February 23, 2016
“Several times a week Ron Agam emails me an image of a painting or drawing he is working on. What a joy to see the dynamic, colorful energetic quality go the work! His singular demeanor, his constant pursuit of inventiveness, his dazzling juxtapositions and his creativity make us realize the importance of art in this age of uncertainty.”
November 3, 2015
July 11, 2014
by Dr. Jerome Neutres
“Material and Spiritual”, “The Circle and Infinity”; “Metaphysics of the Square”: the titles of the series in which Ron Agam arranges his works say a lot about the guiding principle behind them. Ron Agam is a modern humanist, and when he is not painting he is reading or writing. It isn’t surprising that for this artist, art should not only enable us to see but also to think. The visual work of Ron Agam’s painting is in the highest tradition of the exploration of the essence of form. In this perceptual art, as Duchamp said, “It is the regardeurs who make the picture.” The encounter of our retina with the formal vertigo of Ron Agam gives rise to a phenomenon, a visual emotion that enables us to re-see the essence and the possibilities of fundamental geometrical shapes. The painting seems alive, it moves and vibrates. What do you see when you look? That is the question.
A painter at heart, Ron Agam is continuously involved in a special play with colors, with the phenomenology of colors, one should say. Ron’s palette encompasses a rare range. The artist does not hesitate to explore even the most psychedelic pigments. He explores all the possibilities of the colors. The softest nuances give way to another series of the most vibrant hues. “Mix it up, that’s the spirit”, as Paul Valéry said. It’s the infinity of the color that is celebrated in this work.
There is a history of geometric abstraction in art, since the first works by the artists Duchamp and Delaunay appeared at the beginning of the 20th century. In the fifties and sixties this theme brought together a new generation of artists. One of them was a certain Yaacov Agam. Agam is one of the founding fathers of this artistic school called “kinetic art” which takes its name from Le mouvement exhibition in Paris at the Galerie Denise René in 1955. As never before, it explored the artistic possibilities of the vitality of vision, the experience of the visible, the sensory impressions that the eye can be subject to and the evolution of the work through the participation of the spectator. The work of Yaacov Agam is immense and legitimately recognized as such by art historians. Kinetic art, visual research, abstraction, Ron Agam has been immersed in it since his childhood. However today, you can’t help but notice that Ron has made a name for himself – a first name of his own. His work is not in opposition to that of his father, it does not repudiate it, but it transcends it in one sense, giving it a second life, another first name. Ron has not run away from his father’s field of exploration. He has the remarkable courage to build an original body of work, a singular vision, in the lines etched by his father.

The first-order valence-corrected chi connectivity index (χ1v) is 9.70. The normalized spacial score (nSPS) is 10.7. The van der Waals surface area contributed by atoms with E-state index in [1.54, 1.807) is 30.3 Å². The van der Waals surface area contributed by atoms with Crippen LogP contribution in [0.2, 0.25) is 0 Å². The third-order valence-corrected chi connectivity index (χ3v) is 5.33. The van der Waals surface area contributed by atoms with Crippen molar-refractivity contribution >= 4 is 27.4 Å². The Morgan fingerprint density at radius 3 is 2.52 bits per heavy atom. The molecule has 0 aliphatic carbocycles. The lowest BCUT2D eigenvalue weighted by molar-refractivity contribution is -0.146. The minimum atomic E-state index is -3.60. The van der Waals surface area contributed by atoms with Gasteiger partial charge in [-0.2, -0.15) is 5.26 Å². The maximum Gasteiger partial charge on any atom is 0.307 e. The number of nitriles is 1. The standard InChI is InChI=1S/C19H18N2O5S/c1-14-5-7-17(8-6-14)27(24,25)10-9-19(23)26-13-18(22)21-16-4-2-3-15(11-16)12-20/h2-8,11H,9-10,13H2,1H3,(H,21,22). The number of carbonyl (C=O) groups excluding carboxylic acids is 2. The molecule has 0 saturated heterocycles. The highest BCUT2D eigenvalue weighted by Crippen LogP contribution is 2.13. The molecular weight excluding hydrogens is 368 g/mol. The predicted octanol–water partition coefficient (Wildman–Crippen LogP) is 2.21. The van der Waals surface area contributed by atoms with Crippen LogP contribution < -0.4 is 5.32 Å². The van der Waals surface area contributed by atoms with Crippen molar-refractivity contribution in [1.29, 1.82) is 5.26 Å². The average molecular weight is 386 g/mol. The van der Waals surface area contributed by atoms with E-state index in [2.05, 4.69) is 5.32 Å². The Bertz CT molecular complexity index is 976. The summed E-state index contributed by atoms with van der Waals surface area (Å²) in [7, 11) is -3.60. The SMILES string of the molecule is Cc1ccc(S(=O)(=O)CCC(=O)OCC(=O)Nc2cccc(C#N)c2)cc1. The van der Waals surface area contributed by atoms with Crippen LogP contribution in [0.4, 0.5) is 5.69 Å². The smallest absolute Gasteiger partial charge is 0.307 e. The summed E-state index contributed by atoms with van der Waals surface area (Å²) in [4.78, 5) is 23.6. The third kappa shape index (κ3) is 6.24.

“Dream between the lines” is also one of Ron’s titles that I will close with here. Artist, above all else, Ron Agam emphasizes that it all starts with the imaginary. This is the painter’s condition. It is in dreaming between the lines that the spirit enters the art work. Ron Agam shows us in his work that by dreaming with the lines, by interlinking them in a thousand ways, letting them play, freeing them in one word, we have a chance to see them move one day. Could what is true for art be true for the world and for life?
Dr. Jerome Neutres
Curator, writer. Special Advisor of the Reunion des Musées Nationaux-Grand Palais, Paris
“I consider Ron Agam as one of the leading and most important artists of his generation,” says Delattre. “No doubt about it. The French flag that he painted as a gift to France is a masterpiece and it’s hanging in my office in Washington. I’m as proud to show it to my visitors as the masterpiece by [Pierre] Bonnard that we have in our residence there.”
By Haim Handwerker
With his penchant for vibrant colors, Ron Agam recalls his famous father, but the son is determined to forge his own path as a painter.
Harvey Weinstein, co-chairman of the Weinstein Company, a multimedia production company, and one the most powerful people in Hollywood, recently acquired two works by Agam. Not renowned Israeli artist Yaacov
Agam, a founding member of school of kinetic art, but of his son, Ron.
“I see a lot of vision and sensitivity in Ron’s works,” Weinstein says. “I love the feeling his work gives me. It has things that remind me of Salvador Dali when he was young.”